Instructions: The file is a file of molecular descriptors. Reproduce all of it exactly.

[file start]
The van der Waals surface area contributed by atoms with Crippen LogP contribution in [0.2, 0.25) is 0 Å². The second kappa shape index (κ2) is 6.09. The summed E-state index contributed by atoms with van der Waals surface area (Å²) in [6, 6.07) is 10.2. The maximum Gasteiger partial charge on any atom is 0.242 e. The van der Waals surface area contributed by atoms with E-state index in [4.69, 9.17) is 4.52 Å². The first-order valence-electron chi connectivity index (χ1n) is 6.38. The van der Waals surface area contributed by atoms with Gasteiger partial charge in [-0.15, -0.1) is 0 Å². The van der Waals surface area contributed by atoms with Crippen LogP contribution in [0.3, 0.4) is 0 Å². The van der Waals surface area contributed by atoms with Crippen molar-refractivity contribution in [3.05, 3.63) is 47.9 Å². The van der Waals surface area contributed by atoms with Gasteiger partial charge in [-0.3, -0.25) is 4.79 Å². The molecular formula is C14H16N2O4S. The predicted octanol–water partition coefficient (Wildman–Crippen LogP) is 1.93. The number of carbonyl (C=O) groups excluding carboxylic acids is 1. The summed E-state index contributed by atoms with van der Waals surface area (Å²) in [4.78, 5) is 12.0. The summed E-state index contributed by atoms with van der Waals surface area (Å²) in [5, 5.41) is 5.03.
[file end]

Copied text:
The van der Waals surface area contributed by atoms with Crippen LogP contribution in [0.2, 0.25) is 0 Å². The second kappa shape index (κ2) is 6.09. The summed E-state index contributed by atoms with van der Waals surface area (Å²) in [6, 6.07) is 10.2. The maximum Gasteiger partial charge on any atom is 0.242 e. The van der Waals surface area contributed by atoms with E-state index in [4.69, 9.17) is 4.52 Å². The first-order valence-electron chi connectivity index (χ1n) is 6.38. The van der Waals surface area contributed by atoms with Gasteiger partial charge in [-0.15, -0.1) is 0 Å². The van der Waals surface area contributed by atoms with Crippen LogP contribution in [0.3, 0.4) is 0 Å². The van der Waals surface area contributed by atoms with Crippen molar-refractivity contribution in [3.05, 3.63) is 47.9 Å². The van der Waals surface area contributed by atoms with Gasteiger partial charge in [-0.3, -0.25) is 4.79 Å². The molecular formula is C14H16N2O4S. The predicted octanol–water partition coefficient (Wildman–Crippen LogP) is 1.93. The number of carbonyl (C=O) groups excluding carboxylic acids is 1. The summed E-state index contributed by atoms with van der Waals surface area (Å²) in [4.78, 5) is 12.0. The summed E-state index contributed by atoms with van der Waals surface area (Å²) in [5, 5.41) is 5.03.